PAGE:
In recent years, the postal service has been a popular fiscal flogging post for politicians. But according to this year’s Gallop poll, 74 percent of the American public rate the post office the most trusted federal agency. And I agree.
These days, I only get ‘real mail’ twice a year ... by that I mean something with my name handwritten on the envelope.
Every six months – at Christmas and for my summer birthday – envelopes appear in my mailbox like manna from heaven. Inside are cards and letters from people who actually know me and took the trouble to go out and buy a stamp – keepsake communiques from friends with the personal touch of actual penmanship.
The mail means a lot, but so does mail delivery. For years, my mother waited in her porch rocker for the afternoon mail. But it wasn’t just about the mail; it was about a friendly face and a few minutes of connection for an older woman living alone.
For me, there’s also a mystique about the postal service and its colorful history. The system of post offices crisscrossing the nation was the brain child of Ben Franklin, one of my historical heroes. And the exploits of the Pony Express have always captured my imagination, as has the postal service's informal credo that neither “snow nor rain nor heat nor gloom of night” will “stay” couriers from their appointed rounds.
According to research by the Brookfield, VT Historical Society, Vermont’s early post was a rural version of the Pony Express. Horses with names like Daisy, Ned, Bell and Bess, carried the mail, stopping at every mailbox on their route, even on the Sabbath.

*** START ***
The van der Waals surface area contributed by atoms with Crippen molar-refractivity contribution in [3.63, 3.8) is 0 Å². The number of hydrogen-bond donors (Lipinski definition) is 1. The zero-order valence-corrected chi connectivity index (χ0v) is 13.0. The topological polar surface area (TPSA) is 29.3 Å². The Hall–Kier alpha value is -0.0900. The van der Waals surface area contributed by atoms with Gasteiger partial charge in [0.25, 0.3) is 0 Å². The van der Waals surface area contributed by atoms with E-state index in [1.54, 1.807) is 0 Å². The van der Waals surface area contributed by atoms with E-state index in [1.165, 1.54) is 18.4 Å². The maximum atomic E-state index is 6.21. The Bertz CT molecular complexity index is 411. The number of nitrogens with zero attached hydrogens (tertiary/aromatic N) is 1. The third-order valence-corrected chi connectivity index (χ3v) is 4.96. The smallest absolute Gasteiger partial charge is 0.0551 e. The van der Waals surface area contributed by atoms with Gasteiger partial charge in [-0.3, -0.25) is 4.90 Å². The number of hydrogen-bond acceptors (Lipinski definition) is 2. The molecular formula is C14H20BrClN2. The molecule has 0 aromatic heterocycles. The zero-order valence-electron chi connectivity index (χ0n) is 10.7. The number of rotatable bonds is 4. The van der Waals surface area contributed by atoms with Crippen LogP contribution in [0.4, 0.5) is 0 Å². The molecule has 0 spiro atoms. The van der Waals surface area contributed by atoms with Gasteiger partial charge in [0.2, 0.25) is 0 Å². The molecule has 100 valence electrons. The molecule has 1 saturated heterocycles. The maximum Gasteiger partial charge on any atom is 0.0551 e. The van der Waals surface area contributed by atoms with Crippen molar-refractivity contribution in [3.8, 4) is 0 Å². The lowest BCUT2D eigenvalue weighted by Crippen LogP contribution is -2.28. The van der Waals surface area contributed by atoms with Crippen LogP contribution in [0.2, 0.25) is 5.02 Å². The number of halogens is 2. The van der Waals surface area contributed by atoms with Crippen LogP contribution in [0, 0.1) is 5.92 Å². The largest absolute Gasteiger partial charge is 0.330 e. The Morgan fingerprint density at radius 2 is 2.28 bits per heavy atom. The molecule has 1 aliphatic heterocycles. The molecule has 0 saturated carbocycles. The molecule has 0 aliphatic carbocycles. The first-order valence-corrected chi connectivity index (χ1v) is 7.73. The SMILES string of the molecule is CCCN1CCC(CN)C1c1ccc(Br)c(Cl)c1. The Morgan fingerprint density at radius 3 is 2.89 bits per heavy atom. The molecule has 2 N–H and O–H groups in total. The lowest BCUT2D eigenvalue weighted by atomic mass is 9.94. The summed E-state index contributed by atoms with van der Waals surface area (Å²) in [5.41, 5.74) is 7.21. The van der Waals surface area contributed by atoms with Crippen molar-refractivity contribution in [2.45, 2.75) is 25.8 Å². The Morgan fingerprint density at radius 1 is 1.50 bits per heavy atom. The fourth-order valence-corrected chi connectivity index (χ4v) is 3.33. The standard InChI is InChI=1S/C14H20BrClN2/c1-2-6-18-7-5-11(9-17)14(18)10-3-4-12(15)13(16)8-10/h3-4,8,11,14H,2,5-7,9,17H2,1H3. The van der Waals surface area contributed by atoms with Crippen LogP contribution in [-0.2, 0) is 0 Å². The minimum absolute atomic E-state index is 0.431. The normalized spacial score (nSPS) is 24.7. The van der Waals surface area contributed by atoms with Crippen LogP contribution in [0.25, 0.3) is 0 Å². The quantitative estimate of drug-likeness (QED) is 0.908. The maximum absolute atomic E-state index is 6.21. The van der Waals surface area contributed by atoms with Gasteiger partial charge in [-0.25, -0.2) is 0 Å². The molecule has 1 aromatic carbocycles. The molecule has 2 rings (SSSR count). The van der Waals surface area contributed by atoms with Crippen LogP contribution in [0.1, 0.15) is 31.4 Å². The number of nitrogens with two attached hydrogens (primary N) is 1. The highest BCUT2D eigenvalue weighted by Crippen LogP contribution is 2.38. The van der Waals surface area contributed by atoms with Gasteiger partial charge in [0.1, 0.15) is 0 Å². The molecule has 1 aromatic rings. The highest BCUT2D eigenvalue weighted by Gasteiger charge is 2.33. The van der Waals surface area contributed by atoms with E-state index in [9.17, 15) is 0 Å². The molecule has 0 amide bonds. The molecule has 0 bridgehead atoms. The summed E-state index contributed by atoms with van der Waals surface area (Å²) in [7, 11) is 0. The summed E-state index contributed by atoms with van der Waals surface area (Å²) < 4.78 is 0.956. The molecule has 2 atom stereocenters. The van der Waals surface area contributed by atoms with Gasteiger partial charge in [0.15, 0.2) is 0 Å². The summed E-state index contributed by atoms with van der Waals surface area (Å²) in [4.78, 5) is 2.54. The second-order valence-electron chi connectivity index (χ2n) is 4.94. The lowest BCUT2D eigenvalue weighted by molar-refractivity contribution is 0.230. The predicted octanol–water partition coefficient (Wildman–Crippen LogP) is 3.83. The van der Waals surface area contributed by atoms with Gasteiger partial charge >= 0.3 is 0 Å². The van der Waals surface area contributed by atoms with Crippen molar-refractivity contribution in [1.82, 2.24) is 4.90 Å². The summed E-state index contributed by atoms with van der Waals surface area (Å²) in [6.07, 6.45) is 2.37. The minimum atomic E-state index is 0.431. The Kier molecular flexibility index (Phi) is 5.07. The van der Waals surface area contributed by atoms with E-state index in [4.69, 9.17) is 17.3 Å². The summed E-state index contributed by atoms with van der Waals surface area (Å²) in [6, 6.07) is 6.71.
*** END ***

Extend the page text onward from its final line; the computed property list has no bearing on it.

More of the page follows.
Most legendary in the Brookfield postal stable was Old Gray, who during 13 years of service, put in more than 50,000 miles of mail delivery – enough to circle the earth twice. And the pony delivery tradition continued, off and on, up until the early 1940s, because horses could get through drifting snow and spring mud when vehicles couldn’t.
My mail is delivered now not by horseback, but by a white van with a blue eagle. But it still brings a sense of anticipation. Each day is a surprise as I leaf through a handful of bills and flyers.
Who knows, maybe tucked somewhere in the middle will be a picture postcard from a friend on summer vacation, writing “Having a great time, wish you were here.”